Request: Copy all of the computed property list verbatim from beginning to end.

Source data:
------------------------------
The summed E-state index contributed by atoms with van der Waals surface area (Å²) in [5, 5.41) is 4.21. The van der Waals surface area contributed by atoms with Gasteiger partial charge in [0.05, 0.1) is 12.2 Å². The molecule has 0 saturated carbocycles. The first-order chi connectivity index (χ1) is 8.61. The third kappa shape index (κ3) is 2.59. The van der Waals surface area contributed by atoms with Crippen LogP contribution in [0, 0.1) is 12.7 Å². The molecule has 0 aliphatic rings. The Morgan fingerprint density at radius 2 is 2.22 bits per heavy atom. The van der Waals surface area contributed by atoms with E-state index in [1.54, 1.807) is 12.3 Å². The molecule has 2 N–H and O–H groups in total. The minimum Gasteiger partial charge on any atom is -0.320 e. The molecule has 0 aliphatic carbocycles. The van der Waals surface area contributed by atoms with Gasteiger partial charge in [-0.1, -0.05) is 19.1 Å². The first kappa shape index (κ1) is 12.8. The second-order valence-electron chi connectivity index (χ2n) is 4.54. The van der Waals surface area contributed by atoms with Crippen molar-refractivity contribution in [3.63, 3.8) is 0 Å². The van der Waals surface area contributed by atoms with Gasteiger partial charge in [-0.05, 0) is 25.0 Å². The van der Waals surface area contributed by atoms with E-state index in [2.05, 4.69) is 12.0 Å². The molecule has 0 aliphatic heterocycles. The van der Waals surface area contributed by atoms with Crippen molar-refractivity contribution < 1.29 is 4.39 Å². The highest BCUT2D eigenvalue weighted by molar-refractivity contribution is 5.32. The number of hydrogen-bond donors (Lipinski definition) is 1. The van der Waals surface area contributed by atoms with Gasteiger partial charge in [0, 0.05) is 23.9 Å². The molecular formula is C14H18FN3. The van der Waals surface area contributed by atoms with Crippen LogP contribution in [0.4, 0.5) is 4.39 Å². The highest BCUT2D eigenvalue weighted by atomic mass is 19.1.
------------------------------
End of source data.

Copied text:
The summed E-state index contributed by atoms with van der Waals surface area (Å²) in [5, 5.41) is 4.21. The van der Waals surface area contributed by atoms with Gasteiger partial charge in [0.05, 0.1) is 12.2 Å². The molecule has 0 saturated carbocycles. The first-order chi connectivity index (χ1) is 8.61. The third kappa shape index (κ3) is 2.59. The van der Waals surface area contributed by atoms with Crippen LogP contribution in [0, 0.1) is 12.7 Å². The molecule has 0 aliphatic rings. The Morgan fingerprint density at radius 2 is 2.22 bits per heavy atom. The van der Waals surface area contributed by atoms with E-state index in [1.54, 1.807) is 12.3 Å². The molecule has 2 N–H and O–H groups in total. The minimum Gasteiger partial charge on any atom is -0.320 e. The molecule has 0 aliphatic carbocycles. The van der Waals surface area contributed by atoms with Gasteiger partial charge in [-0.1, -0.05) is 19.1 Å². The first kappa shape index (κ1) is 12.8. The second-order valence-electron chi connectivity index (χ2n) is 4.54. The van der Waals surface area contributed by atoms with Crippen molar-refractivity contribution in [3.63, 3.8) is 0 Å². The van der Waals surface area contributed by atoms with Gasteiger partial charge in [-0.05, 0) is 25.0 Å². The van der Waals surface area contributed by atoms with E-state index in [2.05, 4.69) is 12.0 Å². The molecule has 0 aliphatic heterocycles. The van der Waals surface area contributed by atoms with Crippen molar-refractivity contribution < 1.29 is 4.39 Å². The highest BCUT2D eigenvalue weighted by molar-refractivity contribution is 5.32. The number of hydrogen-bond donors (Lipinski definition) is 1. The van der Waals surface area contributed by atoms with Gasteiger partial charge in [0, 0.05) is 23.9 Å². The molecular formula is C14H18FN3. The van der Waals surface area contributed by atoms with Crippen LogP contribution in [0.4, 0.5) is 4.39 Å². The highest BCUT2D eigenvalue weighted by atomic mass is 19.1.